What was included and what wasn’t in the very first version of BASIC might surprise you. First of all, Dartmouth was waiting for the time-sharing system equipment from GE to arrive, but in the meantime Kemeny and Kurtz decided to write a compiler for BASIC, to have it ready once when implementation of the time-sharing system began.
While the two had designed BASIC to be an interactive language, with the goal of removing students from the tyranny of interacting with computers through batch processing of punch cards, the two still envisioned computing through a punch-card paradigm. And, in fact, that very first version of the BASIC compiler required punched cards.
Before the time-sharing environment was ready, the card-operated version of the BASIC language went live, CARDBASIC, permitting one line per card. Because of differences between the teletype and the keypunch, PRINT used a single quote ‘ instead of a double quote “, and the relational operators were EQU, LSS, GRT, LQU, GQU, and NQU instead of =, <, >, <=, >=, and <> respectively. The soon-to-be-removed PAGE instruction started a new printed page. And the famous MAT instructions offered students using the language access to matrix math: MAT READ A(M,N) instead of a FOR-loop, MAT PRINT A, MAT C=A+B and so on, including matrix functions CON, IDN, INV, TRN, and ZER.
While later iterations of BASIC would include file input and output, the first Dartmouth BASIC instead had READ and DATA commands, even with the interactive version. Like a program typed on punch cards, the data would be included with the program stored in the time-sharing system. Here’s the very first example program from the first BASIC manual (October, 1964; page 3):
10 READ A1, A2, A3, A$
15 LET D = A1 * A4 – A3 * A2
20 IF D = 0 THEN 65
30 READ B1, B2
37 LET X1 = (B1*A4 – B2*A2) / D
42 LET X2 = (A1*B2 – A3*B1) / D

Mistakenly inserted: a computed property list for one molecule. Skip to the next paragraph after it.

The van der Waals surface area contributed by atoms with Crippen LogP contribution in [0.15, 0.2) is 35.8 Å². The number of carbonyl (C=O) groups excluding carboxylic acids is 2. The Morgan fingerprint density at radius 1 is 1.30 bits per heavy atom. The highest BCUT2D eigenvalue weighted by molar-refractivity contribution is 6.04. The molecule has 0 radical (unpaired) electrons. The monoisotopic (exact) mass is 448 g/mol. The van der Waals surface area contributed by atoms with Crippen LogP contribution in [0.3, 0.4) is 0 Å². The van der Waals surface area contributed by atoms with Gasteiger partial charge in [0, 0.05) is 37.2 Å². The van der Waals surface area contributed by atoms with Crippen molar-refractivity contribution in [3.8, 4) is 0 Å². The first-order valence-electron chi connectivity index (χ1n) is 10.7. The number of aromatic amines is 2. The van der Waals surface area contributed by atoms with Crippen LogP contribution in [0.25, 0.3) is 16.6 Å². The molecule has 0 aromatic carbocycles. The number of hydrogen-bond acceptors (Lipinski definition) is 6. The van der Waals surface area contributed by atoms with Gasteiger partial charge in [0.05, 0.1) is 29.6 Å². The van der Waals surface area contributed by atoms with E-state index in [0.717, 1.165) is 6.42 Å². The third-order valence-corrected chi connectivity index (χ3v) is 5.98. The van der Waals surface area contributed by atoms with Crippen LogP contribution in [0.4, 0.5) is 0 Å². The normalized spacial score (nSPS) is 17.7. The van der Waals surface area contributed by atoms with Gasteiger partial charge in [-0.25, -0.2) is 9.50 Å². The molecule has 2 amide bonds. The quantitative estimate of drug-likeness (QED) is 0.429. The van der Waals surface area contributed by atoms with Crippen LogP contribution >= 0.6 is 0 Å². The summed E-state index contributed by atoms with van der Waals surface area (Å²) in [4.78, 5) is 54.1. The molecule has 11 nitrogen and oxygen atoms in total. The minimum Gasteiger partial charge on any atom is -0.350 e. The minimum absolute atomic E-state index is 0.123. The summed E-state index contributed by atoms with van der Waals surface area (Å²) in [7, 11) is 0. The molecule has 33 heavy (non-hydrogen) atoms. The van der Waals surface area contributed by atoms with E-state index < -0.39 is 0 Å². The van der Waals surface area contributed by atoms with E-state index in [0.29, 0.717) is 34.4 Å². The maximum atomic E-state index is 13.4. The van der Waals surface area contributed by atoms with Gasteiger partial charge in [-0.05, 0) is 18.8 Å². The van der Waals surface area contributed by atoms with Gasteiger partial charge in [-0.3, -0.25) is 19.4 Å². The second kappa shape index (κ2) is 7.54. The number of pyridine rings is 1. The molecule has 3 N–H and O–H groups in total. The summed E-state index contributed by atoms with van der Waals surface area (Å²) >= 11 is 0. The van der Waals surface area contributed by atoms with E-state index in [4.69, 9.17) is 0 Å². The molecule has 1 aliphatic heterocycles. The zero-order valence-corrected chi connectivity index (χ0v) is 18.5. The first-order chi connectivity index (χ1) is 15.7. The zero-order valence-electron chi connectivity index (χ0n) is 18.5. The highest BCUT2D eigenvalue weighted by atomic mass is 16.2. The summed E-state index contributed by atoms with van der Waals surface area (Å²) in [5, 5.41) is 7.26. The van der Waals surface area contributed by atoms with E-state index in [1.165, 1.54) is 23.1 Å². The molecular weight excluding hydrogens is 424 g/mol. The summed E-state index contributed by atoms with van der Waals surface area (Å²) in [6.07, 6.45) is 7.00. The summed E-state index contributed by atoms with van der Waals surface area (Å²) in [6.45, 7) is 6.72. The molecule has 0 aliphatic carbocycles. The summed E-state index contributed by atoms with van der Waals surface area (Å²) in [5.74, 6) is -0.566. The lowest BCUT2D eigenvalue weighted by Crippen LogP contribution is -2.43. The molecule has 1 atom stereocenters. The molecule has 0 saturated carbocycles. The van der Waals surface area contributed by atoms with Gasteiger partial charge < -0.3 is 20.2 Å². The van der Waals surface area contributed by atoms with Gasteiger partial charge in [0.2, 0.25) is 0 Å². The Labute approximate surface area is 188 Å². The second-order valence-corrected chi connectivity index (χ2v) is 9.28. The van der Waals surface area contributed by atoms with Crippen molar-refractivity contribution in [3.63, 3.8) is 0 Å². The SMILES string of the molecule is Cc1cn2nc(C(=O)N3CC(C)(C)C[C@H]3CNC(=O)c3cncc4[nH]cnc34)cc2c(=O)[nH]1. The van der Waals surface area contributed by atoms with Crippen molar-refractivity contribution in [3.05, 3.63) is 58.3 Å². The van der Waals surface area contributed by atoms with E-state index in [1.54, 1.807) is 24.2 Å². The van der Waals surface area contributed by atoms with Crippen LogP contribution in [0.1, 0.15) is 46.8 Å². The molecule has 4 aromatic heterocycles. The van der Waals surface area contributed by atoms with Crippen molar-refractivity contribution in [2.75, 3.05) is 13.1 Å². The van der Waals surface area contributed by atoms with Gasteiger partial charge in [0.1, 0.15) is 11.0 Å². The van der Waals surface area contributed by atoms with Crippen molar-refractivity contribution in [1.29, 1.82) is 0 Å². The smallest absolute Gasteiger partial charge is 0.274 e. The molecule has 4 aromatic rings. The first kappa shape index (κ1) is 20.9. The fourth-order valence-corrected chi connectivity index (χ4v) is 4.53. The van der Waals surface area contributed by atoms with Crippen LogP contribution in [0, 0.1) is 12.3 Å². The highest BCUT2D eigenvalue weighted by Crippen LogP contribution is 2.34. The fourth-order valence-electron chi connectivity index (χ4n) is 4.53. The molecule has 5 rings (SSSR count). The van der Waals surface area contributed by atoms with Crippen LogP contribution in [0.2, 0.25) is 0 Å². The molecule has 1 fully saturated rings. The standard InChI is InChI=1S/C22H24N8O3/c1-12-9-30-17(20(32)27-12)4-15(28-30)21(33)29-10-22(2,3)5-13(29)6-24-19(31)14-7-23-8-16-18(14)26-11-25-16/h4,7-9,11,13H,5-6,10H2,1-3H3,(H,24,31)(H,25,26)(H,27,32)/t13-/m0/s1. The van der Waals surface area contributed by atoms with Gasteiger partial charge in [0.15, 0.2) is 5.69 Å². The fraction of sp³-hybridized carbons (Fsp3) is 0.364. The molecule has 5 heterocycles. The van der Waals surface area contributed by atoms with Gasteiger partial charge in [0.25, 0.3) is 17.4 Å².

55 PRINT X1, X2
60 GO TO 30
65 PRINT “NO UNIQUE SOLUTION”
70 DATA 1, 2, 4
80 DATA 2, -7, 5
85 DATA 1, 3, 4, -7
In fact, as its card-based pilot implementation did, the first interactive version of BASIC lacked an INPUT command. The only way to tailor data was either to hardcode it in variable LET assignments or to use the READ/DATA capability. While BASIC was meant to let you run commands and see the results immediately, there was no way to write a program that would accept input from the user. (There was no INKEY$ command either, as there were no string variables.) Kemeny and Kurtz thought it was too difficult to implement an input statement in a time-sharing system and instead wanted to provide quick execution of small programs. (Within two years, BASIC would have an INPUT command.) [See Back to BASIC, page 25.]
Here’s the first version of the language:
DIM (), …, (, )
(MAT) READ , , …,
DATA , , …,
Note that only a line number could follow a THEN in an IF statement (not other statements, like later IF … THEN PRINT X: GOTO 10). Also, only IF statements could have expressions with relational operators: LET F = A<10 wasn’t allowed. Variable names could be a letter or a letter followed by a digit, mainly to make it simpler to develop the compiler. (Array names, for the same reason, were a single letter.) Note that PRINT didn’t require a delimiter between a literal string (called a “label”) and a following expression: e.g. PRINT “SINE ” SIN(X). PRINT did allow the suppression of the carriage return by using a trailing comma (PRINT I,) though it instead advanced the cursor to the next print zone.
Arithmetic used nine digits of precision for integers and supported floating-point operations: the operators were + – * / ^. Moreover, the first BASIC had a rich library of functions: ABS, ATN, COS, EXP, INT, LOG, RND, SIN, SQR, and TAN. RND ignored its argument and generated a reproducible sequence of random numbers one at a time from 0 to 1 (the same numbers would occur in every program run). Programmers could even define their own single-line functions, FNA through FNZ, but the parameter passed in overrode it’s corresponding variable; e.g., DEF FNL(X) = LOG(X)/LOG(10) would assign the passed-in parameter to X! In other words, all variables were global, and functions had the side effect of changing the value of a global variable.
Once the time-sharing system went live, command-line instructions were added to the language, and included HELLO (to start the user-login procedure), NEW (to create a new program and name it), OLD (to load an old program), SCRATCH (to erase the program but keep the name), RENAME, CATALOG, SAVE, UNSAVE, and LIST (including LIST–70 to list from line 70 on, for example).
The implementation also had two pages of verbose (by later microcomputer standards) error messages, from “ILLEGAL FORMULA” to “END IS NOT LAST”, but strangely no divide-by-zero message. (Microcomputer BASICs would have two-letter error codes or error numbers or, in the case of Palo Alto Tiny BASIC, just three messages: “How?”, “What?”, and “Sorry.”)
The first version of BASIC was intended as an alternative to FORTAN and ALGOL for students, and it was larger and more powerful than the first generation of Tiny BASICs for microcomputers, which would follow 12 years later.